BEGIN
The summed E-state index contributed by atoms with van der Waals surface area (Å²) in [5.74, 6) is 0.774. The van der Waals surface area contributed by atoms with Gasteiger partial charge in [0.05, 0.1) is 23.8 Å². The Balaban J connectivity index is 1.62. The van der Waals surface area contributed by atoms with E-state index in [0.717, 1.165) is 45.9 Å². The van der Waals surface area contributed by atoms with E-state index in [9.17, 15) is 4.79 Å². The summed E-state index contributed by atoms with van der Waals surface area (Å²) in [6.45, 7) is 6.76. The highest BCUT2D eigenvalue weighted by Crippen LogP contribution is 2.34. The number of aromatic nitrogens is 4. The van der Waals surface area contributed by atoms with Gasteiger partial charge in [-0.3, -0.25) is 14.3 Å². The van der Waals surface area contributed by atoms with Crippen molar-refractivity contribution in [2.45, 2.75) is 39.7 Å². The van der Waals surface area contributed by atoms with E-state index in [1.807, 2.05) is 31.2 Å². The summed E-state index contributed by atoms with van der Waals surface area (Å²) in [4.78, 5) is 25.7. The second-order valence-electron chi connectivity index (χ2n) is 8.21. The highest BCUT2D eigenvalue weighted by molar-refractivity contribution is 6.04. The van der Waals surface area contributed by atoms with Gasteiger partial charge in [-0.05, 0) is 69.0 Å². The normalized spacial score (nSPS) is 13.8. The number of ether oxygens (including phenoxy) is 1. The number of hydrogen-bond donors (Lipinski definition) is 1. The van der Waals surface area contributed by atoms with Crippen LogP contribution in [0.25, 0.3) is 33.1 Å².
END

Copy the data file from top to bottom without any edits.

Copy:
The summed E-state index contributed by atoms with van der Waals surface area (Å²) in [5.74, 6) is 0.774. The van der Waals surface area contributed by atoms with Gasteiger partial charge in [0.05, 0.1) is 23.8 Å². The Balaban J connectivity index is 1.62. The van der Waals surface area contributed by atoms with E-state index in [0.717, 1.165) is 45.9 Å². The van der Waals surface area contributed by atoms with E-state index in [9.17, 15) is 4.79 Å². The summed E-state index contributed by atoms with van der Waals surface area (Å²) in [6.45, 7) is 6.76. The highest BCUT2D eigenvalue weighted by Crippen LogP contribution is 2.34. The number of aromatic nitrogens is 4. The van der Waals surface area contributed by atoms with Gasteiger partial charge in [-0.3, -0.25) is 14.3 Å². The van der Waals surface area contributed by atoms with Crippen molar-refractivity contribution in [2.45, 2.75) is 39.7 Å². The van der Waals surface area contributed by atoms with E-state index in [1.807, 2.05) is 31.2 Å². The summed E-state index contributed by atoms with van der Waals surface area (Å²) in [4.78, 5) is 25.7. The second-order valence-electron chi connectivity index (χ2n) is 8.21. The highest BCUT2D eigenvalue weighted by molar-refractivity contribution is 6.04. The van der Waals surface area contributed by atoms with Gasteiger partial charge in [-0.05, 0) is 69.0 Å². The normalized spacial score (nSPS) is 13.8. The number of ether oxygens (including phenoxy) is 1. The number of hydrogen-bond donors (Lipinski definition) is 1. The van der Waals surface area contributed by atoms with Crippen LogP contribution in [0.25, 0.3) is 33.1 Å².